LEARNING GUIDE FOR:
SUBJECTS — U.S. 1945 - 1991 & the Press;
Age: 13+; MPAA Rating: PG-13 for language and brief war violence; Historical Fiction; 2017; 1 hr 56 minutes; Color.
Description: This film is historical fiction about the publication of the Pentagon Papers told from the perspective of the second newspaper to publish excerpts of the document.
Rationale for Using the Movie: The Post shows an inflection point in U.S. history in which the press explosed decades of government deception about the Vietnam War and the Courts turned back the ever increasing power of the U.S. Presidency by rejecting prior restraint on the publication of government secrets, except in extreme situations in which there would be "direct, immediate, and irreparable damage to the nation or its people." (Concurrence of Justice Steward in the Pentagon Papers case.) The film illustrates many of the forces that came together or competed against each other in the struggle over the publication of the Pentagon Papers. In addition, The Post shows a female executive struggling to gain acceptance in a male dominated world. The movie also touches upon the Vietnam War, a whistle-blower who was willing to go to jail to expose the truth, and the abandonment of the formerly cozy relationship between the press and the government.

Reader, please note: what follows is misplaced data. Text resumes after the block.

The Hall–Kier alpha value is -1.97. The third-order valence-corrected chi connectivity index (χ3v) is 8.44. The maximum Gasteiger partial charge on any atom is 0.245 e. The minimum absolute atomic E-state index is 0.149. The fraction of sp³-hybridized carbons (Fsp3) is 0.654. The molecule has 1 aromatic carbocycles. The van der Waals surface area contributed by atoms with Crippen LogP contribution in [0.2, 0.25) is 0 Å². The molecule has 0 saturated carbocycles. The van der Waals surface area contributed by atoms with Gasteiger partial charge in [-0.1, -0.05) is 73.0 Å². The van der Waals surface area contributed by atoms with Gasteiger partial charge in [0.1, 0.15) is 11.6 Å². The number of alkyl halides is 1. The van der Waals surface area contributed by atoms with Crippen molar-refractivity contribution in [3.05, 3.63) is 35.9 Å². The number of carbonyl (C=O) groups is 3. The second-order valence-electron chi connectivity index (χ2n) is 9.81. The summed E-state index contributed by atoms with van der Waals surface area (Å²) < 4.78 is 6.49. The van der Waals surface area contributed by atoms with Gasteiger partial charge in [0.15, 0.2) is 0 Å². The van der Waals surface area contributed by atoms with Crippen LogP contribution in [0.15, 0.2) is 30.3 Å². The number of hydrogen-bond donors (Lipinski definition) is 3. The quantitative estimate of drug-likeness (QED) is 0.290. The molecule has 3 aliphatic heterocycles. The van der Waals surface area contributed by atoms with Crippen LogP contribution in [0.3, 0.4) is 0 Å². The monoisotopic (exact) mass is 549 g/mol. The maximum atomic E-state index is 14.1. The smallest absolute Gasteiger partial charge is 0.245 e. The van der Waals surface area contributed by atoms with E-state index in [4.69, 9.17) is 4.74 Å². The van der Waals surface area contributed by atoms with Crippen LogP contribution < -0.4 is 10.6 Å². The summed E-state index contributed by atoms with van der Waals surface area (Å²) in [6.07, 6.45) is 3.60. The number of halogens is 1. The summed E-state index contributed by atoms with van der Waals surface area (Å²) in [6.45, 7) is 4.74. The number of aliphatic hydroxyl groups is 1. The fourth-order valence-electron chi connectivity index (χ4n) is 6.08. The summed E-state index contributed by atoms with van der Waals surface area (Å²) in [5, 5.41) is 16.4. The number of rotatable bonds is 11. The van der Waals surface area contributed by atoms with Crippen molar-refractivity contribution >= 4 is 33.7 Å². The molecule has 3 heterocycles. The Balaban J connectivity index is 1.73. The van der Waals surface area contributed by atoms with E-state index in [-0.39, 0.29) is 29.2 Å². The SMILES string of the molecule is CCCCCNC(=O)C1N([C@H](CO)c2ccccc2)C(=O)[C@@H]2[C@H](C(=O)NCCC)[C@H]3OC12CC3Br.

Objectives/Student Outcomes Using this Learning Guide: Students can watch, discuss, and write about: (1) the most dramatic example of when the people's right to know what their government is doing prevailed over the interest of government officials in keeping their actions secret; and (2) the interplay of the following forces and institutions in American society: the power of the U.S. Presidency; a free press; the First Amendment to the U.S. Constitution; legal restrictions on the publication of top secret documents; the power and function of the Judicial Branch of the U.S. government; a determined whistleblower concerned for the good of the county; the difficulties encountered by women seeking to exercise power and gain respect in a male-dominated business world; and some of the economics of publishing a newspaper.